A Vanderbilt University professor of African American and Diaspora Studies will be the keynote speaker at the Historic Franklin Masonic Hall Foundation symposium coming up Friday and Saturday, Sept. 13-14, at the Masonic Lodge in downtown Franklin.
Dr. David Ikard, the author of four books and scholarly awards, will hold his talk Friday at 7 p.m. His essays have appeared in “African American Review,” “MELUS,” “Palimpsest,” “African and Black Diaspora Journal,” “The Journal of Black Studies,” and “Obsidian III.” In 2015 he received the William R. Jones Outstanding Mentor Award from the Florida Education Fund and the McKnight Fellows for his dedication and commitment to mentoring graduate students.
Ikard is a Ford Fellow and a faculty mentor for the Woodrow Wilson Career Enhancement Fellowship and is a nationally recognized TEDxTalk speaker, most recently, on interpreting black history for TEDxNashville.
“Dr. Ikard will bring a riveting and thought-provoking talk that will empower, engage and inspire attendees to think about how we view our collective history,” said Foundation Executive Director Rachael Finch.” At the Hall, we take a holistic approach to interpreting history and culture — through candid conversations — on how we discuss freedom, equality and justice.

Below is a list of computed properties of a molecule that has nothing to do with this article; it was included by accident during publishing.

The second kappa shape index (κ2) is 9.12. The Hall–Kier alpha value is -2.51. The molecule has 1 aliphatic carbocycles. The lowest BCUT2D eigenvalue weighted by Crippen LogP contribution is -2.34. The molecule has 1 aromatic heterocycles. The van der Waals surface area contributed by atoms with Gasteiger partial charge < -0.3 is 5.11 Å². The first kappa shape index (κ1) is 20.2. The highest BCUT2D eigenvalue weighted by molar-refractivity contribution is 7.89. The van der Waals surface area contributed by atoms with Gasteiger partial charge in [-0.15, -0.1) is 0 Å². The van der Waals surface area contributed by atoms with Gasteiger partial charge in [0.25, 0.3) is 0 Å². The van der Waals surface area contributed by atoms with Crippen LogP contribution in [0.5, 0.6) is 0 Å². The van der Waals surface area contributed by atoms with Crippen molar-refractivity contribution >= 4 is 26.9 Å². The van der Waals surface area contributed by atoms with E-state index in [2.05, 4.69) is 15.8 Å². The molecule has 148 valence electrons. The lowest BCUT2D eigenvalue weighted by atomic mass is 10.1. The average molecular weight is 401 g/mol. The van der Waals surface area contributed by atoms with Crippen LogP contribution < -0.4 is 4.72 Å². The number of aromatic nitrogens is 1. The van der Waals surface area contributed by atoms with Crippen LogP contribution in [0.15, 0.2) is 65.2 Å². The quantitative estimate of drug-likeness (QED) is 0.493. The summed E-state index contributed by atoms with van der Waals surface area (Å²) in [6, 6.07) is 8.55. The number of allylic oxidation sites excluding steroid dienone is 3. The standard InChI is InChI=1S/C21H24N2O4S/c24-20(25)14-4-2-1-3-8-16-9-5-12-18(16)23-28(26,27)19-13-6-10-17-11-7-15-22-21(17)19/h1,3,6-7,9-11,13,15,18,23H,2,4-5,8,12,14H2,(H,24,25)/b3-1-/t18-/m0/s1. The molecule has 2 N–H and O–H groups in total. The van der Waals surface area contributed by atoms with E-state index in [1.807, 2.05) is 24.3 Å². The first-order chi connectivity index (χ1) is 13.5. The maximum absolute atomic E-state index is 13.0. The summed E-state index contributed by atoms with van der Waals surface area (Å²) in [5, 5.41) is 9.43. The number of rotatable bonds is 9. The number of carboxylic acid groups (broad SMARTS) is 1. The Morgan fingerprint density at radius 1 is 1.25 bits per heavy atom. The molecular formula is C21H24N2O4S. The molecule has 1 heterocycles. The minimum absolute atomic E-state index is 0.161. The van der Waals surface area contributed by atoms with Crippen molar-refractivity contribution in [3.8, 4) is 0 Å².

“Without a greater understanding of recognizing the complexities surrounding slavery, removal, citizenship, land ownership and their lasting impacts, we may never fully comprehend the deeply rooted establishment of our nation. An essential component is to engage with these legacies and create a space that helps us interpret our complete history in real ways.”
Titled “Crossroads: Reconsidering Native Americans and African Americans in Tennessee and the South,” the history symposium will explore the similarities, complexities and relationships between Native Americans and African Americans and seek an understanding of how their intertwined stories are a significant part of the American identity.
The symposium will address the often overlooked interrelationships connecting Native Americans and African Americans to provide attendees a greater understanding of why American Indian Removal, the Civil War, Reconstruction, citizenship, land ownership, race and gender remain relevant in today’s modern world.
Individual tickets for the keynote event are $20. Two-day symposium ticket holders receive the keynote event for free. Tickets for the keynote event and additional ticket options for the symposium are available at www.hfmhfoundation.org/crossroads. For additional information, contact Finch at firstname.lastname@example.org.